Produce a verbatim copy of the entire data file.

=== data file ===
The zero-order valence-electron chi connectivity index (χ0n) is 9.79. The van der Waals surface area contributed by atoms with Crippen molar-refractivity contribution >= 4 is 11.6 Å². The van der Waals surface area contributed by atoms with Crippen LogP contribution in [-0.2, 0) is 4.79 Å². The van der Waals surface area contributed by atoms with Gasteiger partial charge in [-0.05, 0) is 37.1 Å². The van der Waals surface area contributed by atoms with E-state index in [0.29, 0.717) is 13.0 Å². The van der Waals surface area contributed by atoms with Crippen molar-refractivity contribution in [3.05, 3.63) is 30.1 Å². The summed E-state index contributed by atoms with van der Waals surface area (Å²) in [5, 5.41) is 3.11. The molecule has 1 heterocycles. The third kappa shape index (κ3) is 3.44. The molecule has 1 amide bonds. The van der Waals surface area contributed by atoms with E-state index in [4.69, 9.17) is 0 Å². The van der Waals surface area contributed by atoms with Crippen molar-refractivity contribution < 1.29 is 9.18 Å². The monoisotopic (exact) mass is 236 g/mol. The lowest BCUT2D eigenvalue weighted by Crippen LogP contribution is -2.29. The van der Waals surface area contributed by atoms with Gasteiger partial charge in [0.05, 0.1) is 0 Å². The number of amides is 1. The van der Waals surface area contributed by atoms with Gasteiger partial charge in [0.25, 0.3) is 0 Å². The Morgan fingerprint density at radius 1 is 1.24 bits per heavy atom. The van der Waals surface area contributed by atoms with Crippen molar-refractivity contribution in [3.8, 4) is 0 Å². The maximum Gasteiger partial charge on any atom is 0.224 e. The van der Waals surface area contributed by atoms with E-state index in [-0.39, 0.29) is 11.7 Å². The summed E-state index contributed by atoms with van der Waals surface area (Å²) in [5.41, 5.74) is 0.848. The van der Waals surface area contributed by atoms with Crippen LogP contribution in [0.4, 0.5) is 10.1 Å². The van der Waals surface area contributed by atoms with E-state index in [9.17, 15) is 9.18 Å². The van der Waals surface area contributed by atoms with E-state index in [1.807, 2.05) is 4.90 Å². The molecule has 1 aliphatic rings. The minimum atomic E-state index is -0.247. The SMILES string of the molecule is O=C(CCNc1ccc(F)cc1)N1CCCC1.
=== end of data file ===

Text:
The zero-order valence-electron chi connectivity index (χ0n) is 9.79. The van der Waals surface area contributed by atoms with Crippen molar-refractivity contribution >= 4 is 11.6 Å². The van der Waals surface area contributed by atoms with Crippen LogP contribution in [-0.2, 0) is 4.79 Å². The van der Waals surface area contributed by atoms with Gasteiger partial charge in [-0.05, 0) is 37.1 Å². The van der Waals surface area contributed by atoms with E-state index in [0.29, 0.717) is 13.0 Å². The van der Waals surface area contributed by atoms with Crippen molar-refractivity contribution in [3.05, 3.63) is 30.1 Å². The summed E-state index contributed by atoms with van der Waals surface area (Å²) in [5, 5.41) is 3.11. The molecule has 1 heterocycles. The third kappa shape index (κ3) is 3.44. The molecule has 1 amide bonds. The van der Waals surface area contributed by atoms with E-state index in [4.69, 9.17) is 0 Å². The van der Waals surface area contributed by atoms with Crippen molar-refractivity contribution < 1.29 is 9.18 Å². The monoisotopic (exact) mass is 236 g/mol. The lowest BCUT2D eigenvalue weighted by Crippen LogP contribution is -2.29. The van der Waals surface area contributed by atoms with Gasteiger partial charge in [0.05, 0.1) is 0 Å². The number of amides is 1. The van der Waals surface area contributed by atoms with Gasteiger partial charge in [0.25, 0.3) is 0 Å². The Morgan fingerprint density at radius 1 is 1.24 bits per heavy atom. The van der Waals surface area contributed by atoms with Crippen molar-refractivity contribution in [3.8, 4) is 0 Å². The maximum Gasteiger partial charge on any atom is 0.224 e. The van der Waals surface area contributed by atoms with E-state index in [-0.39, 0.29) is 11.7 Å². The summed E-state index contributed by atoms with van der Waals surface area (Å²) in [5.41, 5.74) is 0.848. The van der Waals surface area contributed by atoms with Crippen LogP contribution in [0.4, 0.5) is 10.1 Å². The van der Waals surface area contributed by atoms with E-state index in [9.17, 15) is 9.18 Å². The van der Waals surface area contributed by atoms with E-state index in [1.807, 2.05) is 4.90 Å². The molecule has 1 aliphatic rings. The minimum atomic E-state index is -0.247. The SMILES string of the molecule is O=C(CCNc1ccc(F)cc1)N1CCCC1.